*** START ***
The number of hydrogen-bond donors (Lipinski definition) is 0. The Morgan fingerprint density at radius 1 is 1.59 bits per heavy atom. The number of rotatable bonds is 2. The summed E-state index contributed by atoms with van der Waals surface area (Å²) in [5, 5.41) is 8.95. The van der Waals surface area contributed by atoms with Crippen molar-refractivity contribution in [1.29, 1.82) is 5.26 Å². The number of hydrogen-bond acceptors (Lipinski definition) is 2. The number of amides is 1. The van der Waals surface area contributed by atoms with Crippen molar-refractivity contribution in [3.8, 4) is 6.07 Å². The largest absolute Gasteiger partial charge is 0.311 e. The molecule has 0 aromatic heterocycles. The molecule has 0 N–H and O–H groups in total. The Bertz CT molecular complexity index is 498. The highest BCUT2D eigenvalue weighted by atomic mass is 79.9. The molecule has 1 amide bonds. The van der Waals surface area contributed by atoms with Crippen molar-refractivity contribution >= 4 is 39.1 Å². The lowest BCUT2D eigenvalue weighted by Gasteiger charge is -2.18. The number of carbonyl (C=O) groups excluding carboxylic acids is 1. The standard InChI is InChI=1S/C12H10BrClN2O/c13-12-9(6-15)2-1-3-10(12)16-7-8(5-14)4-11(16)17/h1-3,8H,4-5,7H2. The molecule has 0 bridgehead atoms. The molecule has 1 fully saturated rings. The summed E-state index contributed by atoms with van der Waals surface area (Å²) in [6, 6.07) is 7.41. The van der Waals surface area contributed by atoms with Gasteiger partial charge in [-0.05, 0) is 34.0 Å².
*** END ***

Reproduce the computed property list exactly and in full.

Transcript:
The number of hydrogen-bond donors (Lipinski definition) is 0. The Morgan fingerprint density at radius 1 is 1.59 bits per heavy atom. The number of rotatable bonds is 2. The summed E-state index contributed by atoms with van der Waals surface area (Å²) in [5, 5.41) is 8.95. The van der Waals surface area contributed by atoms with Crippen molar-refractivity contribution in [1.29, 1.82) is 5.26 Å². The number of hydrogen-bond acceptors (Lipinski definition) is 2. The number of amides is 1. The van der Waals surface area contributed by atoms with Crippen molar-refractivity contribution in [3.8, 4) is 6.07 Å². The largest absolute Gasteiger partial charge is 0.311 e. The molecule has 0 aromatic heterocycles. The molecule has 0 N–H and O–H groups in total. The Bertz CT molecular complexity index is 498. The highest BCUT2D eigenvalue weighted by atomic mass is 79.9. The molecule has 1 amide bonds. The van der Waals surface area contributed by atoms with Crippen molar-refractivity contribution >= 4 is 39.1 Å². The lowest BCUT2D eigenvalue weighted by Gasteiger charge is -2.18. The number of carbonyl (C=O) groups excluding carboxylic acids is 1. The standard InChI is InChI=1S/C12H10BrClN2O/c13-12-9(6-15)2-1-3-10(12)16-7-8(5-14)4-11(16)17/h1-3,8H,4-5,7H2. The molecule has 0 bridgehead atoms. The molecule has 1 fully saturated rings. The summed E-state index contributed by atoms with van der Waals surface area (Å²) in [6, 6.07) is 7.41. The van der Waals surface area contributed by atoms with Gasteiger partial charge in [-0.05, 0) is 34.0 Å².